Detroits Labor Day challenges anti-union drive

DETROIT — Among the many Labor Day parades and picnics across the country last week, this city’s parade had a special edge.

While the morning editions of the Detroit Free Press and Detroit News carried editorials supporting anti-union “right-to-work” bills pending in the state Legislature, tens of thousands of trade unionists marching in the heart of Detroit served notice that the attack on labor rights will not go unanswered.

Members of UAW Local 600 all wore T-shirts emblazoned with the parade’s theme: “Unions benefit all workers.” Local 600 member Matt Jackson said unions help all workers because “unions fight for fair wages for everybody.” Autoworkers are in negotiations with Ford, GM and Chrysler on a contract set to expire Sept. 14. Jackson’s message to the companies was, “No pay cuts, keep my benefits.”

Longtime observers said the march was more spirited than it’s been in a long time. Adding to the beat were members of the American Federation of Musicians from the Detroit Symphony Orchestra, who marched in their full orchestra dress while five musicians from the Symphony’s brass section stayed behind to entertain marchers as they walked by Orchestra Hall.

Rep. John Conyers (D-Mich.) marched with a national health care contingent whose signs, “Health care, not warfare,” received applause all along the parade route. Asked what it will take to finally win national health care, Conyers said a Democratic president and Democratic Congress will be necessary but he emphasized, “This issue is nonpartisan. Good health care helps everyone regardless of party.”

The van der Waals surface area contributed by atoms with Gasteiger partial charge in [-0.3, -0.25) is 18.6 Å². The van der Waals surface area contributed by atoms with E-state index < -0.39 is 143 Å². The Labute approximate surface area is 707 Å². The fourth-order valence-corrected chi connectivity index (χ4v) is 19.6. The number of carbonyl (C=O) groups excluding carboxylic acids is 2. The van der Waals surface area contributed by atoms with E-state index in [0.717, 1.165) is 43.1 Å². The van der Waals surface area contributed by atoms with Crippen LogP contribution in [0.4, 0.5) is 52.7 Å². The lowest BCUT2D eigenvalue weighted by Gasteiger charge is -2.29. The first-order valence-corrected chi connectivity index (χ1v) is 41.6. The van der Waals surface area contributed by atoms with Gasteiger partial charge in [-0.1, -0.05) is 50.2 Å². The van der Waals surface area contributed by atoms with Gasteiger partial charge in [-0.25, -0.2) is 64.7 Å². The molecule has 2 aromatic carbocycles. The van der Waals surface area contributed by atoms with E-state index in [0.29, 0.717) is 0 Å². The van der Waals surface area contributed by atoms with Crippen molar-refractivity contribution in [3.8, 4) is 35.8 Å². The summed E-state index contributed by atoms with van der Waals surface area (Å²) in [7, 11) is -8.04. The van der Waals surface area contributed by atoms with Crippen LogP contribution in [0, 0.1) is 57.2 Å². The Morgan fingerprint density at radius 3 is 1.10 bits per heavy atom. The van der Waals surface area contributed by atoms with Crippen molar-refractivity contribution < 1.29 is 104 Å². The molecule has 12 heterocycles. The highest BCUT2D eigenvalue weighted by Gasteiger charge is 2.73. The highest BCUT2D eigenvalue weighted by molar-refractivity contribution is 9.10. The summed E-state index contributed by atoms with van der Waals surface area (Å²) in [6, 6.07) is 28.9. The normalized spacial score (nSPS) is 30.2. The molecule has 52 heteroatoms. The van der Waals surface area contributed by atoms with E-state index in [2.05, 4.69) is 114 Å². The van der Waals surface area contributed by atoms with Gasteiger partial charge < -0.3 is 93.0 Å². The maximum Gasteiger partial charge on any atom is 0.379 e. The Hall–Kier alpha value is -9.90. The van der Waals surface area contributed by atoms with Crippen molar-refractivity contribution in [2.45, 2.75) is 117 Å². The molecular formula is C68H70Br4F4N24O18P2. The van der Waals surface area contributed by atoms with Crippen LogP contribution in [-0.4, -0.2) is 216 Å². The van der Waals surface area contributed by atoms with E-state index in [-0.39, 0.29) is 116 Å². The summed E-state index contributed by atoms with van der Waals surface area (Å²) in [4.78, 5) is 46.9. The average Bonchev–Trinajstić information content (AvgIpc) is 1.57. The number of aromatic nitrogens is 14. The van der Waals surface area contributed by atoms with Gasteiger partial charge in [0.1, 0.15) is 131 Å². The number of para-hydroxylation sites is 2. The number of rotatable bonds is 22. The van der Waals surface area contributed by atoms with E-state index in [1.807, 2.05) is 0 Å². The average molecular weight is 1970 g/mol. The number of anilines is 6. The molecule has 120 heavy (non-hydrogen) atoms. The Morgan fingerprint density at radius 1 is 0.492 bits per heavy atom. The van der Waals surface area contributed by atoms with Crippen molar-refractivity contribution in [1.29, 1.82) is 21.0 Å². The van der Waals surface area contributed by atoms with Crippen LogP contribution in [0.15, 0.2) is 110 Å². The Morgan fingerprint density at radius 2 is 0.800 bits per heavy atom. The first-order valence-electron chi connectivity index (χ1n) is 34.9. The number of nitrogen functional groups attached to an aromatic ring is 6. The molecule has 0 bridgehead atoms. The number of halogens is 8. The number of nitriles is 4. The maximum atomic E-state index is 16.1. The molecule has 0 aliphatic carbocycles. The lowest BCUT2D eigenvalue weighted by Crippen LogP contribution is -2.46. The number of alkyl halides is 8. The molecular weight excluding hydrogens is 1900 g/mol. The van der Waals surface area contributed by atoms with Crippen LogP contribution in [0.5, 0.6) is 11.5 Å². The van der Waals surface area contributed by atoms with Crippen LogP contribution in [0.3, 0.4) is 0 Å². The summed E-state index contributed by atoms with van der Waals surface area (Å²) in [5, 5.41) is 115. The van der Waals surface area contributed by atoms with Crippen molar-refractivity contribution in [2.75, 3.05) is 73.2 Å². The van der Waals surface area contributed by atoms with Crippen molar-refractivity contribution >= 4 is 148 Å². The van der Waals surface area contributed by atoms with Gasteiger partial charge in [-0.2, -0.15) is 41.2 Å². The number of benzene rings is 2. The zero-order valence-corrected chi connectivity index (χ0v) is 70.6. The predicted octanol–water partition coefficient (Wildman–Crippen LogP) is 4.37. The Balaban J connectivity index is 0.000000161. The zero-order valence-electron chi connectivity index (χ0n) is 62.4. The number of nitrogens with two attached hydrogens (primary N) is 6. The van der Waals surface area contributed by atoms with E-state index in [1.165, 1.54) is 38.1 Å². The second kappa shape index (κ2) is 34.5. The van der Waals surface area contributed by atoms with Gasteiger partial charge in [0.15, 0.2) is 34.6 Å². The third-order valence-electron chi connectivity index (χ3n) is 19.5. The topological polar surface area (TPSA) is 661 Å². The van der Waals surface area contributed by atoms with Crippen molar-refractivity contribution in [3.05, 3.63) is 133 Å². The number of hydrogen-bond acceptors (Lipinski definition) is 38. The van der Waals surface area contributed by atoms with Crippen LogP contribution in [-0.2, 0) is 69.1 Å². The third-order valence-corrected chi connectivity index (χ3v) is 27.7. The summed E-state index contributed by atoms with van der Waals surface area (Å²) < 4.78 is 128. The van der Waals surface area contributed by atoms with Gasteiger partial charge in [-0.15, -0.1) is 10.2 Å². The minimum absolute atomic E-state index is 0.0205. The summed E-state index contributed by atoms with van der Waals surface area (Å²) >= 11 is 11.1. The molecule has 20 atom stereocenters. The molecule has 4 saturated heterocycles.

“Working people of this country have been ignored by the Bush regime for way too long, but we’re coming back stronger than ever,” Conyers declared.

Virginia Cantrell, president of the Detroit Federation of Teachers, said teachers, along with all other union members, need to understand that unions are under attack. Tracy Arnau, a teacher at Detroit’s Cooley High School, said the teachers marching here on Labor Day showed the public that “we are organized labor, we do our job every single day.”

Kerry Scott, a member of AFSCME Local 1259 at the Detroit Public Library, talked about the difficult conditions many in Detroit are forced into. “People are losing jobs, their homes and all of their possessions,” he said. Like many in the parade, Scott placed the blame on President Bush, “He’s no good, he’s caused a war and we need to call him up on that,” he said.

UAW Local 163 member Joe Smith, who works at GM’s Romulus engine plant, had this to say about management: “They get their $10 million bonuses and we get laid off.” Nearby, members of UAW Local 140 at Chrysler Group’s Warren truck assembly plant were all wearing T-shirts reading, “We will strike if provoked.” They said the message they were sending was simply, “We will do what is necessary to get a decent contract.”